ALBANY, N.Y. — Brittany Maynard's husband has lobbied to lawmakers in California and Colorado, New Jersey and Massachusetts. He's gone on Oprah. All to fulfill a promise to the woman who put a face on the debate over allowing terminally ill patients to seek life-ending drugs.
On Thursday, Dan Diaz was in Albany to tell Maynard's story again, this time to New York lawmakers considering a right-to-die bill. Maynard attracted national attention in 2014 when, at age 29, she moved to Oregon to legally end her life after she was diagnosed with a brain tumor and given six months to live. She died later that year.
"Last year, 24 states introduced legislation, and in almost all of them, they mentioned Brittany," he told The Associated Press. "The impact she had ... she was the star. I'm just doing what I can."
A bill in New York's Legislature would allow terminally ill people to request life-ending drugs from a physician. Two doctors would have to certify that the patient is competent to make the decision, and physicians could refuse to participate for any reason. Two witnesses would be required to be present when patients complete their formal, written request.
Following Maynard's death, lawmakers in her home state of California voted to make their state the fifth to allow end-of-life assistance.
Supporters of the New York bill say it would give terminally ill patients the choice of dying with dignity — and avoiding more suffering — while ensuring safeguards are in place. But it faces significant obstacles. Even agreeing on terms for the issue — aid-in-dying, physician-assisted suicide, death with dignity, right-to-die — is difficult.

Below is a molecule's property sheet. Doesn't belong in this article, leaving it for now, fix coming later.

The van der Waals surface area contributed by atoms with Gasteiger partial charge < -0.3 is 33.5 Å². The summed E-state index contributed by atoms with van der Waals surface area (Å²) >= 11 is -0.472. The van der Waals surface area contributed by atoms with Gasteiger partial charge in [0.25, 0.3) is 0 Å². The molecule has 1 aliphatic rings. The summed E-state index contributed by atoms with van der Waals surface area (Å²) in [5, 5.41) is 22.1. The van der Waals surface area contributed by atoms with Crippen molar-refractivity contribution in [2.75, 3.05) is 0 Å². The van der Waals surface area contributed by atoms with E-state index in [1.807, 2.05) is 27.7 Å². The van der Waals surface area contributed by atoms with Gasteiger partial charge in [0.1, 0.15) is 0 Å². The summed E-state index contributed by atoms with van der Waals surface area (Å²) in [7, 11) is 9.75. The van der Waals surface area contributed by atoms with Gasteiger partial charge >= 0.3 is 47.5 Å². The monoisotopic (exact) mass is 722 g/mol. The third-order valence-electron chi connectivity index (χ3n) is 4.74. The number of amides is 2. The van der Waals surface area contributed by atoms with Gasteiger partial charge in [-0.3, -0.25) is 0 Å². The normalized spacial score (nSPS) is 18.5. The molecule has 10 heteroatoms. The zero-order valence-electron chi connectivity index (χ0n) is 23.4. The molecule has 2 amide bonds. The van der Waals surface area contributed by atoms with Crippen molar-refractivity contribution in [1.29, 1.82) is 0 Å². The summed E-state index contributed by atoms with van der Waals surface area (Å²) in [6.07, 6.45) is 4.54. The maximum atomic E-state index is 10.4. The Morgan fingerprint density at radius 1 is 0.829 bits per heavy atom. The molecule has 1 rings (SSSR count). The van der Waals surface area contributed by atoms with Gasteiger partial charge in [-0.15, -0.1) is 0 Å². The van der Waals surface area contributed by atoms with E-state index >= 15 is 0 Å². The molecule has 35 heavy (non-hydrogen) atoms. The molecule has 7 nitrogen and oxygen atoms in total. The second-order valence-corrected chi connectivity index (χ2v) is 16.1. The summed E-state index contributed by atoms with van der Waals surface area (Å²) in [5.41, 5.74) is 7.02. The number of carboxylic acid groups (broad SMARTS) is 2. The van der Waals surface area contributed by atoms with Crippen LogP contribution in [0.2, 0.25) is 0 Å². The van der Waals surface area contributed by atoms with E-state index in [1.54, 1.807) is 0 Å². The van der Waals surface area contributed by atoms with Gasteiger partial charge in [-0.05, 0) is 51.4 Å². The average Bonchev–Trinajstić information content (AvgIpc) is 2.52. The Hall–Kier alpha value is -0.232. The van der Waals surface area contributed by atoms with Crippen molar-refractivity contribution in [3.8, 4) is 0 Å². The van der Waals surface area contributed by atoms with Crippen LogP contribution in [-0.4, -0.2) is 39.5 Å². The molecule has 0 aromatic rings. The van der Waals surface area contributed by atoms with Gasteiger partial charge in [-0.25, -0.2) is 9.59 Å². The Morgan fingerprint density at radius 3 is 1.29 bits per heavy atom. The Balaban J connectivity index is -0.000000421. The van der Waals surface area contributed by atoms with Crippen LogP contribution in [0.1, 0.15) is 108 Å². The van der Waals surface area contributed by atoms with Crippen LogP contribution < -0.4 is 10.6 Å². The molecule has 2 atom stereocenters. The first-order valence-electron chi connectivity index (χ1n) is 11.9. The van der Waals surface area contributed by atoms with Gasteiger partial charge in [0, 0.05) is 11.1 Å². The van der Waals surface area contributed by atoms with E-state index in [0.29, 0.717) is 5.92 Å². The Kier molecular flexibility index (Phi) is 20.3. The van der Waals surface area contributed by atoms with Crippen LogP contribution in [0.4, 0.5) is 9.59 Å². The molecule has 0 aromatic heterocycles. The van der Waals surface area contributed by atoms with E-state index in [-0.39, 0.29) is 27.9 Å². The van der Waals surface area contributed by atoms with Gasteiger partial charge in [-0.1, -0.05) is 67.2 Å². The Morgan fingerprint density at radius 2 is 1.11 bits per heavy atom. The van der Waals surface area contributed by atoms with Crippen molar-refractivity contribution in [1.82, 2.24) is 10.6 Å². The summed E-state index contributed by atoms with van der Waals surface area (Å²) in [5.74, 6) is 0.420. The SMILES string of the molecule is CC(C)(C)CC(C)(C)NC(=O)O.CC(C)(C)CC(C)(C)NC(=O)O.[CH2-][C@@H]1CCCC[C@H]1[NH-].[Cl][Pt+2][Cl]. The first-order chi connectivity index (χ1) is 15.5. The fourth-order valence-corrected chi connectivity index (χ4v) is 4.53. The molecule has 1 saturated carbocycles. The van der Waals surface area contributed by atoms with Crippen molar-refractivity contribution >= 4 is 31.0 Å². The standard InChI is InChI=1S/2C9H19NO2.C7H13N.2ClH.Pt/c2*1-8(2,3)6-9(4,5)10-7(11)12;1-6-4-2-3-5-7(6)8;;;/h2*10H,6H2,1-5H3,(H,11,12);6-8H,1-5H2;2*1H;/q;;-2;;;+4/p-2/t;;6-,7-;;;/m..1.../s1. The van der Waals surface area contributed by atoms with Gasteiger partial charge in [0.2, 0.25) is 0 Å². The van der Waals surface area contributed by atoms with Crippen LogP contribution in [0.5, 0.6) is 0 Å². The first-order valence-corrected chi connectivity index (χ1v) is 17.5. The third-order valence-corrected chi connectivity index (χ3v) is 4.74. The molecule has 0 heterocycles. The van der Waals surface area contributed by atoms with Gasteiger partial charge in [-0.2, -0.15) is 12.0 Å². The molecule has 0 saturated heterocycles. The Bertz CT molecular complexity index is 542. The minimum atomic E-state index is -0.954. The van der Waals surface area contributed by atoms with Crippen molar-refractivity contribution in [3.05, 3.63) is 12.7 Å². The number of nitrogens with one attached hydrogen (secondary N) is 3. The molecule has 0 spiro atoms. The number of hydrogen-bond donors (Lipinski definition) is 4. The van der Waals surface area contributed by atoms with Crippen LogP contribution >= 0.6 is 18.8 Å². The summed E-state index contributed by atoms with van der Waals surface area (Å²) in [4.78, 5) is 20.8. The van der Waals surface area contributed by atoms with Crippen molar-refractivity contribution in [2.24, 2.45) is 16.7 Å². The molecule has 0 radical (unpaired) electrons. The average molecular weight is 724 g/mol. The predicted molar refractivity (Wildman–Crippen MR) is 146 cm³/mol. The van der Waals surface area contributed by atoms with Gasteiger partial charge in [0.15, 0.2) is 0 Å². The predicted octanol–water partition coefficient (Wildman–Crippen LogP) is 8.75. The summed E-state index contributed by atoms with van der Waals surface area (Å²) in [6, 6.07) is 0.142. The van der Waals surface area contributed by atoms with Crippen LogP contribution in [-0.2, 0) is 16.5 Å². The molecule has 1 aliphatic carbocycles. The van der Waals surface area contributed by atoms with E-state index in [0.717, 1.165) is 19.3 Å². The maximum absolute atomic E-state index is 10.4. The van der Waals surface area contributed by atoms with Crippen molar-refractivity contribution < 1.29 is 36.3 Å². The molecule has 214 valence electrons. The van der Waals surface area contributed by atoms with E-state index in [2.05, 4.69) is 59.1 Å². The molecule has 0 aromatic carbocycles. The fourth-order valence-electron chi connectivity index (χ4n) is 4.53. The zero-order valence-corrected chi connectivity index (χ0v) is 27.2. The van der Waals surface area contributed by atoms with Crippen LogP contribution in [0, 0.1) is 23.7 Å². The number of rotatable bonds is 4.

Asked about the issue this month, Senate Majority Leader John Flanagan, R-Long island, said, "My visceral reaction is, I don't like that. Obviously, we're literally talking about life and death."
Many lawmakers would rather ignore the entire subject, said Sen. Diane Savino, D-Staten Island, who is sponsoring the bill in the Senate.
"It's death; it's icky," she said. "People say, 'Do we have to talk about it?' The truth is, we do."
Opponents say a right-to-die law could be misused, by people struggling with mental illness or by greedy heirs who urge an elderly relative to end his or her life early. The Rev. Jason McGuire, president of the New Yorker's Family Research Foundation, said that while Diaz is a sympathetic figure, lawmakers need to consider the issue with clear eyes.
"We're telling stories instead of facts," he said.
Diaz said he'll continue to talk about his wife, about how she lived and how she died. He said he wants to destigmatize the debate.
"It's tough. It's emotional," he said of his lobbying efforts, which are now full-time. "I'm honoring my promise to Brittany. And there is a certain amount of therapeutic value to me."
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